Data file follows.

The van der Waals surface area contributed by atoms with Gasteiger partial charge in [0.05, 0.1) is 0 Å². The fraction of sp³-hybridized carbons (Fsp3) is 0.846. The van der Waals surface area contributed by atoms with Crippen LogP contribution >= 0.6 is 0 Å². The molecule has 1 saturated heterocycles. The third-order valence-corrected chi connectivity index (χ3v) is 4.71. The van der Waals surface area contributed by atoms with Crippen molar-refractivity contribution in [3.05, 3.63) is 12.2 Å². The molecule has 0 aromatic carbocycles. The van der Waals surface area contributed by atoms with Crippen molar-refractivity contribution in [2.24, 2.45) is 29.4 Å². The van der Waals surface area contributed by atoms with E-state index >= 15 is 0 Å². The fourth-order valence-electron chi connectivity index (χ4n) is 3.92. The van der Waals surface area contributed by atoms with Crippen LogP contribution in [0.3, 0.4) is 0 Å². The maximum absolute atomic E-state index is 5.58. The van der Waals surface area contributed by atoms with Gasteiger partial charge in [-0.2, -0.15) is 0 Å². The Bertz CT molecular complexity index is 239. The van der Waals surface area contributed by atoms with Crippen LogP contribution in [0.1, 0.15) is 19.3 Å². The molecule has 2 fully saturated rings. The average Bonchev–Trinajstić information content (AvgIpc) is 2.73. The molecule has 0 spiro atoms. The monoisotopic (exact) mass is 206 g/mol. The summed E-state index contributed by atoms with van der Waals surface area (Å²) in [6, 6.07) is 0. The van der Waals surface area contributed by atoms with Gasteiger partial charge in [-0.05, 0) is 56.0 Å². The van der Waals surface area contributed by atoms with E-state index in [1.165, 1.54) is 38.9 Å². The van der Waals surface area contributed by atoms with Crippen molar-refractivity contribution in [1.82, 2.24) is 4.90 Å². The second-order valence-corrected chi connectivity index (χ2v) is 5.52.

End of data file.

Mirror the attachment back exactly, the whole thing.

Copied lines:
The van der Waals surface area contributed by atoms with Gasteiger partial charge in [0.05, 0.1) is 0 Å². The fraction of sp³-hybridized carbons (Fsp3) is 0.846. The van der Waals surface area contributed by atoms with Crippen LogP contribution >= 0.6 is 0 Å². The molecule has 1 saturated heterocycles. The third-order valence-corrected chi connectivity index (χ3v) is 4.71. The van der Waals surface area contributed by atoms with Crippen molar-refractivity contribution in [3.05, 3.63) is 12.2 Å². The molecule has 0 aromatic carbocycles. The van der Waals surface area contributed by atoms with Crippen molar-refractivity contribution in [2.24, 2.45) is 29.4 Å². The van der Waals surface area contributed by atoms with E-state index >= 15 is 0 Å². The fourth-order valence-electron chi connectivity index (χ4n) is 3.92. The van der Waals surface area contributed by atoms with Crippen LogP contribution in [0.3, 0.4) is 0 Å². The maximum absolute atomic E-state index is 5.58. The van der Waals surface area contributed by atoms with Gasteiger partial charge in [-0.2, -0.15) is 0 Å². The Bertz CT molecular complexity index is 239. The van der Waals surface area contributed by atoms with Crippen LogP contribution in [0.1, 0.15) is 19.3 Å². The molecule has 2 fully saturated rings. The average Bonchev–Trinajstić information content (AvgIpc) is 2.73. The molecule has 0 spiro atoms. The monoisotopic (exact) mass is 206 g/mol. The summed E-state index contributed by atoms with van der Waals surface area (Å²) in [6, 6.07) is 0. The van der Waals surface area contributed by atoms with Gasteiger partial charge in [-0.05, 0) is 56.0 Å². The van der Waals surface area contributed by atoms with E-state index in [1.165, 1.54) is 38.9 Å². The van der Waals surface area contributed by atoms with Crippen molar-refractivity contribution in [1.82, 2.24) is 4.90 Å². The second-order valence-corrected chi connectivity index (χ2v) is 5.52.